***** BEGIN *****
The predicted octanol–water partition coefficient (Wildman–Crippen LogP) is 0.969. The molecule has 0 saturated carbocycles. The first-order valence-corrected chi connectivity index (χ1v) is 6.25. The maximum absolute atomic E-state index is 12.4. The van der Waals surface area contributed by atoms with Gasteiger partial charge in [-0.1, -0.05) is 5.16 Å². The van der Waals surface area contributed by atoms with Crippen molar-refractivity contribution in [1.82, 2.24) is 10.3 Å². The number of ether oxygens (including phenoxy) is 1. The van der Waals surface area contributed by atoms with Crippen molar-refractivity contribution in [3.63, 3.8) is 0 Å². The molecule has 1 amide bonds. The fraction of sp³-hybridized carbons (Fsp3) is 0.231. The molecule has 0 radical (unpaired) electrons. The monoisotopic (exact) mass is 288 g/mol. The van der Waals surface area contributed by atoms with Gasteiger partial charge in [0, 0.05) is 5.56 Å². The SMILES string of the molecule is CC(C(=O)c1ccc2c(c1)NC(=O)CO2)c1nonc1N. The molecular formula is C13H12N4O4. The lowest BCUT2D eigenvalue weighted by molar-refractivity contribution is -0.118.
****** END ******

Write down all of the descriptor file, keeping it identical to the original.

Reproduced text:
The predicted octanol–water partition coefficient (Wildman–Crippen LogP) is 0.969. The molecule has 0 saturated carbocycles. The first-order valence-corrected chi connectivity index (χ1v) is 6.25. The maximum absolute atomic E-state index is 12.4. The van der Waals surface area contributed by atoms with Gasteiger partial charge in [-0.1, -0.05) is 5.16 Å². The van der Waals surface area contributed by atoms with Crippen molar-refractivity contribution in [1.82, 2.24) is 10.3 Å². The number of ether oxygens (including phenoxy) is 1. The van der Waals surface area contributed by atoms with Crippen molar-refractivity contribution in [3.63, 3.8) is 0 Å². The molecule has 1 amide bonds. The fraction of sp³-hybridized carbons (Fsp3) is 0.231. The molecule has 0 radical (unpaired) electrons. The monoisotopic (exact) mass is 288 g/mol. The van der Waals surface area contributed by atoms with Gasteiger partial charge in [0, 0.05) is 5.56 Å². The SMILES string of the molecule is CC(C(=O)c1ccc2c(c1)NC(=O)CO2)c1nonc1N. The molecular formula is C13H12N4O4. The lowest BCUT2D eigenvalue weighted by molar-refractivity contribution is -0.118.